Using a major news platform to promote racism and to tell people to disrespect a whole presidential administration through mixed truths, outright lies, and xenophobia, is not to be tolerated any more.
On Democracy Now today, Amy Goodman asked Benjamin Jealous of the NAACP what he thought of Wal-Mart’s pull-out from advertising on the Glen Beck program on FOX.
NOTE: Goodman had simply asked , “The whole attack by Glenn Beck that drove this (resignation)? In your response from the NAACP to Van Jones, it says, ´The only thing more outrageous than Mr. Beck’s attack on Van Jones is the fact that there are sponsors that continue to pay him to provide this type of offensive commentary.` Do you support the continued boycott of companies like Wal-Mart of Beck’s show on Fox?”
Mr. Jealous said, “We certainly support them (Walmart) choosing with their dollars who they’re going to support. I mean, it’s—Glenn Beck is somebody who’s told a seven-year-old girl, a seven-year-old black girl, that he would buy her a ticket back to Africa, that she needed to go back to Africa. And then he comes out, and he says that healthcare is the beginning of reparations. I mean, this guy plays the race card on a weekly basis. He does it very aggressive—you know, in a very hateful way.”
Recall, first, that Van Jones is one of the most important and thoughtful men in America—however, the FOX (Fascist Oddball Xenophobic) news network chose to support a man, like Glen Beck, rather than seeing that tens of millions of Americans need to get health care from promoters like Jones and that our America economy needs to move starting today to the kind of economy that its competitors worldwide are already doing.
Let’s quote the wisdom and influential words of Van Jones on the absolute necessity to green the American economy NOW!
“I think it’s really important to point out that we’re sort of at the end of an era of American capitalism, where we thought we could run the economy based on consumption rather than production, credit rather than creativity, borrowing rather than building, and also, most importantly, environmental destruction rather than environmental restoration.”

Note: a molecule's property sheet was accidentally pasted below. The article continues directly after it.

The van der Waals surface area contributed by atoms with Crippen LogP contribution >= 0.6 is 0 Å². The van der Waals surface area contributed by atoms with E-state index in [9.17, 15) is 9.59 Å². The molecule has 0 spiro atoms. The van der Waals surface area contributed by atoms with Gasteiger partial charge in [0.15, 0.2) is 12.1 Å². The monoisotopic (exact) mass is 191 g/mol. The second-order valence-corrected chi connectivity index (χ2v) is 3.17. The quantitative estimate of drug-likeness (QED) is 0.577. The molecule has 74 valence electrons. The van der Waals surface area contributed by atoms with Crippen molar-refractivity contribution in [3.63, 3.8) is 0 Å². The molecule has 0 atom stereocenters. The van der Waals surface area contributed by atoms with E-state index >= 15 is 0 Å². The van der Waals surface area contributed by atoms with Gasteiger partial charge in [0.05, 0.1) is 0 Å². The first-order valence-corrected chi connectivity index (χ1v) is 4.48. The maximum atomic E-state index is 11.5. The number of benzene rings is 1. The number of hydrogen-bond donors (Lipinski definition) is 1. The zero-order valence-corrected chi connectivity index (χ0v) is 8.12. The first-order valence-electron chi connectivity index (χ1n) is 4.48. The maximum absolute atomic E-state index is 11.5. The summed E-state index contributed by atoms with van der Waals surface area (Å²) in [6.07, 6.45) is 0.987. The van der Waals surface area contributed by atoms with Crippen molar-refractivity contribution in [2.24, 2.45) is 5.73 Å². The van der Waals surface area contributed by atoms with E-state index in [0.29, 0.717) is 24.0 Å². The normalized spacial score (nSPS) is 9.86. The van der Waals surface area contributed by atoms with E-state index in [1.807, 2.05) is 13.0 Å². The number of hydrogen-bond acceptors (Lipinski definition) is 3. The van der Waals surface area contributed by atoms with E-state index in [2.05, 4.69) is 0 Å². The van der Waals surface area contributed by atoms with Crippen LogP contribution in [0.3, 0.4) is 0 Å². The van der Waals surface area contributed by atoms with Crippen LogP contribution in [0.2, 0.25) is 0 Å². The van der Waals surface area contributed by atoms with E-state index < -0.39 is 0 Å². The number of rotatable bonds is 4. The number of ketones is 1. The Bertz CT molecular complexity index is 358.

Jones continued, “We’re trying to make the case in this book that that era is over. We now have to move in a very different direction. And key to that will be basing the US economy not on credit cards, but based on clean energy and the clean energy revolution that would put literally millions of people to work, putting up solar panels all across the United States, weatherizing buildings so they don’t leak so much energy and put up so much carbon, building wind farms and wave farms, manufacturing wind turbines. We argue you could put Detroit back to work not making SUVs to destroy the world, but making wind turbines, 8,000 finely machine parts in each one, twenty tons of steel in each wind tower, making wind turbines to help save the world.”
Finally, Van Jones wisely noted, “So we think that you can fight pollution and poverty at the same time. We think that you can actually power our way through this recession by putting people to work, but we’re going to have to start building things here and re-powering, retrofitting, retooling America, and that that’s the way forward both for the economy, for the earth and for everyday people.”
Note: These statements came from a program on DN from October of last year:
PEN America is proud to collaborate on a reading list in honor of Latinx Heritage Month with Tia Chucha Pressand Bookstore. While this reading list centers the work of writers who are of Chicanx and Indigenous heritage, it also includes, in the spirit of solidarity, works by writers from other marginalized communities that present the possibility of healing, renewal, and resistance.Read more ››
The PEN/Robert J. Dau Short Story Prize for Emerging Writers recognizes twelve emerging writers each year for their debut short story published in a literary magazine, journal, or cultural website, and aims to support the launch of their careers as fiction writers. This year’s judges are Beth Piatote, Kali Fajardo-Anstine, and Nana Kwame Adjei-Brenyah. Stories must be submitted by editors. Submit by November 15 here »
PEN Presents: A Reading in Solidarity with the Belarusian People TONIGHT: Friday 10/16 | 6pm ETOver the last two months, the people of Belarus have taken to the streets to call for free and fair elections, with their peaceful efforts met with unspeakable police brutality, violence, and a slew of illegal detainments. In solidarity with PEN Belarus and all Belarusian people, PEN America is organizing a reading of contemporary Belarusian literature by our Members and friends, including Masha Gessen, Ayad Akhtar,Jennifer Egan, and Valzhyna Mort.Register here »
Bilingual Media Literacy Workshop Monday 10/19 | 6:30pm ETJoin PEN America, All Voting is Local Florida, and Respeta Mi Gente for a live and interactive media literacy training, offered in both Spanish and English to discuss best practices and defense strategies to combat election disinformation this fall. Register here ››